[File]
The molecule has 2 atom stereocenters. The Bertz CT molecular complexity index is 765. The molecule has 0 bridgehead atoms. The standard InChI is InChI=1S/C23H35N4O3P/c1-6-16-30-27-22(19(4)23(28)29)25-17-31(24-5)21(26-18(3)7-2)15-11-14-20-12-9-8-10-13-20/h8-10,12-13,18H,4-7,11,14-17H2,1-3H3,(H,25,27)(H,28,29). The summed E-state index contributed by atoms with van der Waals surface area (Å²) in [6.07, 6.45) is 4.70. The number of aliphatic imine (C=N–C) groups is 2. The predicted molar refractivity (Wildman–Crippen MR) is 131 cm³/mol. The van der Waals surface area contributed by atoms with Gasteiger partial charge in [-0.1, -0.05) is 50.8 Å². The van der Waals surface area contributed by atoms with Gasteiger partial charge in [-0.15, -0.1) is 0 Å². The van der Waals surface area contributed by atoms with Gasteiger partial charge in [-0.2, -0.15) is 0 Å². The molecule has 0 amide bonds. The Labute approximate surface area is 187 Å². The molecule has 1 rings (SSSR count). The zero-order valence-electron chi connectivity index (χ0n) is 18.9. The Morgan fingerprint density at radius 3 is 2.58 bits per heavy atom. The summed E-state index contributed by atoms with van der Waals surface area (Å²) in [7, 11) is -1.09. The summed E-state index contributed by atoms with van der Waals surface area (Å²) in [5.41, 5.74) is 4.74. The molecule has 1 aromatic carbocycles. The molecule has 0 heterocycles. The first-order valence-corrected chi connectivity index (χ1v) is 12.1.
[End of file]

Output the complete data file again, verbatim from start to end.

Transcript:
The molecule has 2 atom stereocenters. The Bertz CT molecular complexity index is 765. The molecule has 0 bridgehead atoms. The standard InChI is InChI=1S/C23H35N4O3P/c1-6-16-30-27-22(19(4)23(28)29)25-17-31(24-5)21(26-18(3)7-2)15-11-14-20-12-9-8-10-13-20/h8-10,12-13,18H,4-7,11,14-17H2,1-3H3,(H,25,27)(H,28,29). The summed E-state index contributed by atoms with van der Waals surface area (Å²) in [6.07, 6.45) is 4.70. The number of aliphatic imine (C=N–C) groups is 2. The predicted molar refractivity (Wildman–Crippen MR) is 131 cm³/mol. The van der Waals surface area contributed by atoms with Gasteiger partial charge in [-0.1, -0.05) is 50.8 Å². The van der Waals surface area contributed by atoms with Gasteiger partial charge in [-0.15, -0.1) is 0 Å². The van der Waals surface area contributed by atoms with Gasteiger partial charge in [-0.2, -0.15) is 0 Å². The molecule has 0 amide bonds. The Labute approximate surface area is 187 Å². The molecule has 1 rings (SSSR count). The zero-order valence-electron chi connectivity index (χ0n) is 18.9. The Morgan fingerprint density at radius 3 is 2.58 bits per heavy atom. The summed E-state index contributed by atoms with van der Waals surface area (Å²) in [7, 11) is -1.09. The summed E-state index contributed by atoms with van der Waals surface area (Å²) in [5.41, 5.74) is 4.74. The molecule has 1 aromatic carbocycles. The molecule has 0 heterocycles. The first-order valence-corrected chi connectivity index (χ1v) is 12.1.